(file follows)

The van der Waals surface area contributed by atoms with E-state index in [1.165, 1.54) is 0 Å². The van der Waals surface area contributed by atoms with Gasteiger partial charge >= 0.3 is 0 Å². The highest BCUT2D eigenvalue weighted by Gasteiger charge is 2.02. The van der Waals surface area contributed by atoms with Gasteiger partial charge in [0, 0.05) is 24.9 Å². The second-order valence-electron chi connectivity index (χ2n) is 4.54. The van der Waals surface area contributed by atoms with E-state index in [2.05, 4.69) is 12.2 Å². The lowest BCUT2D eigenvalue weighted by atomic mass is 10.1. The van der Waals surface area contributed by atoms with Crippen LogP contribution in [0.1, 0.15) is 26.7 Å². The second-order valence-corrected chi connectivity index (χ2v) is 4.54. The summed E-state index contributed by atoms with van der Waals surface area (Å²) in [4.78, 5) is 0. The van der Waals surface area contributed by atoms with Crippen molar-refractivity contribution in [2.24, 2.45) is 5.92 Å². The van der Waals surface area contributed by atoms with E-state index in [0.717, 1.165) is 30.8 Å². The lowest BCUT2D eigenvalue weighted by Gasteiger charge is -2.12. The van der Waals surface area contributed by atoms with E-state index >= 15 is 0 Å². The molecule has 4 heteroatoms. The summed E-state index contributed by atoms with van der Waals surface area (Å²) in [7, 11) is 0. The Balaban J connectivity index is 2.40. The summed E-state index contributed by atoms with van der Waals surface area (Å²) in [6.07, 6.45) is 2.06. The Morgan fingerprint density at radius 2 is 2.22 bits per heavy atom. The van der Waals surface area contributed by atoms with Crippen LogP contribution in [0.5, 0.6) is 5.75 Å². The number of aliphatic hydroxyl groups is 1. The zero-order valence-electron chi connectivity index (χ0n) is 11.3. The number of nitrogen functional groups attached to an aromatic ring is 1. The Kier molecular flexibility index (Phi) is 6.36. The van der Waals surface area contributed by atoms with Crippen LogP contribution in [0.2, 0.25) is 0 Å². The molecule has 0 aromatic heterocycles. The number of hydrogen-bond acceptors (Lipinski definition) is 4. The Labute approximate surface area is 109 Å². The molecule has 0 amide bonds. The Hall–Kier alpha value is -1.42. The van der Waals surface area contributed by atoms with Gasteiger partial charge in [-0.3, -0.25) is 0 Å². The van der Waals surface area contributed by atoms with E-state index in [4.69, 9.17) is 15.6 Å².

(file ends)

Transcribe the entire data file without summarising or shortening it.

The van der Waals surface area contributed by atoms with E-state index in [1.165, 1.54) is 0 Å². The van der Waals surface area contributed by atoms with Gasteiger partial charge >= 0.3 is 0 Å². The highest BCUT2D eigenvalue weighted by Gasteiger charge is 2.02. The van der Waals surface area contributed by atoms with Gasteiger partial charge in [0, 0.05) is 24.9 Å². The second-order valence-electron chi connectivity index (χ2n) is 4.54. The van der Waals surface area contributed by atoms with E-state index in [2.05, 4.69) is 12.2 Å². The lowest BCUT2D eigenvalue weighted by atomic mass is 10.1. The van der Waals surface area contributed by atoms with Crippen LogP contribution in [0.1, 0.15) is 26.7 Å². The second-order valence-corrected chi connectivity index (χ2v) is 4.54. The summed E-state index contributed by atoms with van der Waals surface area (Å²) in [4.78, 5) is 0. The van der Waals surface area contributed by atoms with Crippen molar-refractivity contribution in [2.24, 2.45) is 5.92 Å². The van der Waals surface area contributed by atoms with E-state index in [0.717, 1.165) is 30.8 Å². The lowest BCUT2D eigenvalue weighted by Gasteiger charge is -2.12. The van der Waals surface area contributed by atoms with E-state index >= 15 is 0 Å². The molecule has 4 heteroatoms. The summed E-state index contributed by atoms with van der Waals surface area (Å²) in [7, 11) is 0. The Balaban J connectivity index is 2.40. The summed E-state index contributed by atoms with van der Waals surface area (Å²) in [6.07, 6.45) is 2.06. The Morgan fingerprint density at radius 2 is 2.22 bits per heavy atom. The van der Waals surface area contributed by atoms with Crippen LogP contribution in [0.5, 0.6) is 5.75 Å². The number of aliphatic hydroxyl groups is 1. The zero-order valence-electron chi connectivity index (χ0n) is 11.3. The number of nitrogen functional groups attached to an aromatic ring is 1. The Kier molecular flexibility index (Phi) is 6.36. The van der Waals surface area contributed by atoms with Crippen LogP contribution in [0.2, 0.25) is 0 Å². The molecule has 0 aromatic heterocycles. The number of hydrogen-bond acceptors (Lipinski definition) is 4. The Labute approximate surface area is 109 Å². The molecule has 0 amide bonds. The Hall–Kier alpha value is -1.42. The van der Waals surface area contributed by atoms with Gasteiger partial charge in [-0.3, -0.25) is 0 Å². The van der Waals surface area contributed by atoms with E-state index in [4.69, 9.17) is 15.6 Å².